So that’s why I need to pay for my porn.

I need to pay my talent on the better end of market rates, which is not uncommon; but, I do it because I’m asking them to act and learn a script as well as fuck on camera. I need to shell out for a boom operator and a first assistant director who knows lighting, so the porn I make looks and sounds as good as it possibly can. I need to pay for the talents of a cosmetic generalist and accept the time that adds to the day to make sure the talent looks perfect and their costume has had more than zero thought put into it. Because of the extra time that having those specialists bring their talents to bear on shoot day, I have to pay for craft services, water, coffee, tea and snacks. After the shoot is done, I take time with editing, colour correction, and post processing before putting the product out in the world and, as they say, that time is money. I choose to pay the performers again by offering a generous referral system that allows them to bring their incredible hustle to bear on the movies that they make with Debauched Films and continue to get their piece of the pie after the cameras have long stopped rolling.

When people say you should pay for your porn, their talking about paying someone like me, a producer, or the owner of a site. But doing so means that people like me can pay for their porn in kind; to make the best porn possible and pay talented people what they deserve.

Please, let me pay for my porn.

All The Things I Didn’t Know

When I started this, there were a lot of things I knew, or thought I knew, and a lot of things I didn’t know.

I knew I was going to be up against it handing off a fifteen-page script to people who aren’t trained actors. I knew that would be compounded by trying to shoot said scripts in a single day and in a single location, for an amount of money that would make even the most hardened indie filmmaker sweat. I knew that putting together a film crew would be tricky, considering the subject matter, and the fact that it has been a long time since I have stopped maintaining the network of young, open-minded creatives I once associated with. I knew it was going to be tricky, legally, as the grey area that the porn industry (and the entire sex industry) operates in within Australia keeps getting narrower and closer to black.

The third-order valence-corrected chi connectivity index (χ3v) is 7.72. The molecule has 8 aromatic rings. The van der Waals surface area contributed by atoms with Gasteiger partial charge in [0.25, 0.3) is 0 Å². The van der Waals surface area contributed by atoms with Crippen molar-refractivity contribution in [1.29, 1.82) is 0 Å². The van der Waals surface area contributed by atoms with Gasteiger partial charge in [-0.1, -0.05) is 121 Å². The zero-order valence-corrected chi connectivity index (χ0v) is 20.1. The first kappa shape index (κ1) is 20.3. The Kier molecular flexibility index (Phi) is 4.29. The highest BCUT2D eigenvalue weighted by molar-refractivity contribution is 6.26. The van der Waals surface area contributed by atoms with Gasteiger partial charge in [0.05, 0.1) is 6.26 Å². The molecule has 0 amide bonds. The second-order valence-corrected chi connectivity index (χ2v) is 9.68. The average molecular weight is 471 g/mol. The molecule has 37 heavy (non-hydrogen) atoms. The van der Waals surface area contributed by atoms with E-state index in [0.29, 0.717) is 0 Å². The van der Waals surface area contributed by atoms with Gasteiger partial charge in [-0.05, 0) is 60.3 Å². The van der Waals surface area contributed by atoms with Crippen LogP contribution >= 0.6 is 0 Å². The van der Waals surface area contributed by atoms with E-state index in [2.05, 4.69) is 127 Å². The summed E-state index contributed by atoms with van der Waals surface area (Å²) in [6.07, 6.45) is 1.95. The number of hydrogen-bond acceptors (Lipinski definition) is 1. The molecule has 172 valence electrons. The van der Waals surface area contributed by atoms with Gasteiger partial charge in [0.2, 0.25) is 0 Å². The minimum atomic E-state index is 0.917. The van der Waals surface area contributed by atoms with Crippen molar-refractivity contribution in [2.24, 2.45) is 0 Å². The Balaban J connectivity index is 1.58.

I figured it was going to be tricky, or at least expensive, to get a specialist entertainment lawyer to draft, or review, my likeness rights contracts and give me an honest assessment as to my legal rights and risks. I knew that the traditionally shadowy industry of porn might be totally impossible to break into, as other producers, both domestic and international, sought to protect their market share and their talent pool. I knew that the golden heyday of online porn as a license to print money was long dead. I knew that free streaming sites and torrent sites were the first stops for consumers looking to find even the most niche pornography. I knew that people only paid for porn that they couldn’t find on those sites, that it had to be of a quality, or content, or style that could appeal to a world that can get the latest tentpole superhero film for free two weeks before it comes out. I knew that, even without the added challenge of being a rookie producer, I had an extremely uphill battle ahead of me.